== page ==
ELSIcon2022 • Paper • May 31, 2022
Juli Bollinger, Sara Glass, Sheethal Jose, Cynthia L. Sears, Gail Geller
Background: Research has found unique populations of bacteria in the gut microbiota of patients with colorectal cancer (CRC), including CRCs that are inherited. This suggests a possible role of host-microbe interactions in the origin, development, and treatment of inherited forms of colon cancer. However, questions remain regarding how patients and clinicians might react to this new information as well as the broader ethical and social implications of emerging science that may redefine the screening and treatment of CRC.
Methods: Semi-structured interviews with clinicians involved in the diagnosis and/or treatment of colorectal cancer and five patient focus groups: two groups of patients with inherited forms of CRC (familial adenomatous polyposis and hereditary non-polyposis colorectal cancer), one of patients with early-onset CRC (diagnosis < age 50), and two of healthy controls. Results: Ten physicians and thirty patients participated. All participants were interested in the potential for microbiome-based screening and therapeutics, but physicians and patients attached different meaning to the uncertainty raised by this early science. In general, patients were optimistic that the information could offer a greater sense of control while physicians were more guarded about their use of nascent discoveries in the absence of practice guidelines.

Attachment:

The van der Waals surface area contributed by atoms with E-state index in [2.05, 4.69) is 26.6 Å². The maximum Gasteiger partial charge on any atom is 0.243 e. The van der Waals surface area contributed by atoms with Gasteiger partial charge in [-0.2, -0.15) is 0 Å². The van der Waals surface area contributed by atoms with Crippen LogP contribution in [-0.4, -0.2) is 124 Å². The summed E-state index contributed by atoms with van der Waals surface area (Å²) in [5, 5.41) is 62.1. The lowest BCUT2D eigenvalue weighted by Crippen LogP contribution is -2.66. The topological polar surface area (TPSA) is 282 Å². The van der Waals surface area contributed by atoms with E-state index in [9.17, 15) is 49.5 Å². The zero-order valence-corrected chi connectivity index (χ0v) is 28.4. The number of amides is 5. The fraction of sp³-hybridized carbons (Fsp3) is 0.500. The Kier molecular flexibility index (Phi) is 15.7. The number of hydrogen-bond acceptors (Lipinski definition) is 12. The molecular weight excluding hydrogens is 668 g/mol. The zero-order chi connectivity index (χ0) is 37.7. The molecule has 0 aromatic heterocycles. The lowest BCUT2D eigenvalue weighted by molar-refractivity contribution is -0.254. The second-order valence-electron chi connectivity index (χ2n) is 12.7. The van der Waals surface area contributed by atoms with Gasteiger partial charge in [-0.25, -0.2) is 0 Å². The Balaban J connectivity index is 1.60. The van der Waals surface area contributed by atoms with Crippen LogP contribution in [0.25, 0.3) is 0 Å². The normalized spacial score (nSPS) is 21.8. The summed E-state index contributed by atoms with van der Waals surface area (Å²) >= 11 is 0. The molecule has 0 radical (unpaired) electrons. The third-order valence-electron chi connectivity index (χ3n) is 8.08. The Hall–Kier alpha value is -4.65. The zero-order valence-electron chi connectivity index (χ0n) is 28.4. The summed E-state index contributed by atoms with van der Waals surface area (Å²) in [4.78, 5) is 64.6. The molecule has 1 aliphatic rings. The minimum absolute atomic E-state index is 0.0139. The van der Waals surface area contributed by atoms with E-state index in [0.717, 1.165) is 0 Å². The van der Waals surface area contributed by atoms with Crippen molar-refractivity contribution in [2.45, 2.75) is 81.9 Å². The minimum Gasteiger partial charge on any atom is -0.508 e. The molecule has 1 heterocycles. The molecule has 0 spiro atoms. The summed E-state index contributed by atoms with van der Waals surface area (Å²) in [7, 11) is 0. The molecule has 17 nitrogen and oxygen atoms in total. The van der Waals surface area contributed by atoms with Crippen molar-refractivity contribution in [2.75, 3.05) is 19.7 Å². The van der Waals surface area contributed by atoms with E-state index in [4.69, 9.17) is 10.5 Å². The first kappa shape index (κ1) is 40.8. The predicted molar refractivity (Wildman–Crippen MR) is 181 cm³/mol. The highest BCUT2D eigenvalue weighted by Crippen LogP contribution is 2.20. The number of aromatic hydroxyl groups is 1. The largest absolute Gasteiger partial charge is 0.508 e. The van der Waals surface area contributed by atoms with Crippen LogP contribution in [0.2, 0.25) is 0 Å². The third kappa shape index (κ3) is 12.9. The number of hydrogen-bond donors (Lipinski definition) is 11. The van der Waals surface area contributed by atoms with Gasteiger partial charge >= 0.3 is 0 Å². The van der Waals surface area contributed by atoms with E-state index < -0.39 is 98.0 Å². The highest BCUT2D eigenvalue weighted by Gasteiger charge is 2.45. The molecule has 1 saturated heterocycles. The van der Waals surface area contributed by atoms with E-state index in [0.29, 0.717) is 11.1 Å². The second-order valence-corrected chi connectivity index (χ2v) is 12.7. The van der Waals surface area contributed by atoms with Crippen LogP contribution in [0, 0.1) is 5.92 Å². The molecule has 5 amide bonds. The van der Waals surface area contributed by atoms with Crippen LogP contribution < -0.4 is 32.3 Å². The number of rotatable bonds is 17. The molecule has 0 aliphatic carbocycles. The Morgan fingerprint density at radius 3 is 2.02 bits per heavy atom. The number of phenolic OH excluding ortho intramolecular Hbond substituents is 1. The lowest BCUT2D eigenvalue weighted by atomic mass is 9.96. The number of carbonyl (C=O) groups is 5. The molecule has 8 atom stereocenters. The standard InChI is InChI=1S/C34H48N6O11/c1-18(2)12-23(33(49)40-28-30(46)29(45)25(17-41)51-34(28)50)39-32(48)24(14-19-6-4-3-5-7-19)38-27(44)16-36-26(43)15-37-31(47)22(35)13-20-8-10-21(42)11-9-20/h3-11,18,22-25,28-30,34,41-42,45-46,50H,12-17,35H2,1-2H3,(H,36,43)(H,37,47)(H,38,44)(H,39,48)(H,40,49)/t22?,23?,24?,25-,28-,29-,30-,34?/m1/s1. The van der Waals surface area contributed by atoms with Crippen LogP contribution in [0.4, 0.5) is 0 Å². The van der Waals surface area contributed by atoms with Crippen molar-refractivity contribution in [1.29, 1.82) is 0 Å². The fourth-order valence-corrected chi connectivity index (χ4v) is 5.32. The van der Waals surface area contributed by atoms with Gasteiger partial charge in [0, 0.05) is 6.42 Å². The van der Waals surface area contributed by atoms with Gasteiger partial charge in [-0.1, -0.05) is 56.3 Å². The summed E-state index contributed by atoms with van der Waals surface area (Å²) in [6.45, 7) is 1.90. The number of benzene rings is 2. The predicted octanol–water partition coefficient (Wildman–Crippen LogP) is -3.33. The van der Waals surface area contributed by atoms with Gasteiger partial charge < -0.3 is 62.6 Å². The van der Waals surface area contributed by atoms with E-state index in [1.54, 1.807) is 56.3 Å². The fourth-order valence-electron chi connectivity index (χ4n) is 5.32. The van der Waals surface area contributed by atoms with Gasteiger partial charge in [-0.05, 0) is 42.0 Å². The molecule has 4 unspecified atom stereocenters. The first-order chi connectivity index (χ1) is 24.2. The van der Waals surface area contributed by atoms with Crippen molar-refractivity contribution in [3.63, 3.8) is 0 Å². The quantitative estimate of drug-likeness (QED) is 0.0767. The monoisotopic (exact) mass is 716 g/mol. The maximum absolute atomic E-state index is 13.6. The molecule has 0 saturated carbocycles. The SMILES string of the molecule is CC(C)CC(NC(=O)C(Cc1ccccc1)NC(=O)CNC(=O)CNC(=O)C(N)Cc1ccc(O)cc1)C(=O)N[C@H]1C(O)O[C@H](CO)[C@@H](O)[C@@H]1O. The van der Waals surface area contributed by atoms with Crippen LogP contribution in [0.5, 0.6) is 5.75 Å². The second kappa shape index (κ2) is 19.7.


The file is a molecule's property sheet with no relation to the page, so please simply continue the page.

Conclusions: Similar to other patterns of adoption of emerging science, our data suggest patients’ enthusiasm for and potential use of microbiome information outpace physicians’ more cautious and constrained approach. This disconnect in the meaning that different stakeholder groups attach to uncertainty in emerging science raises ethical and social challenges for CRC prevention and treatment.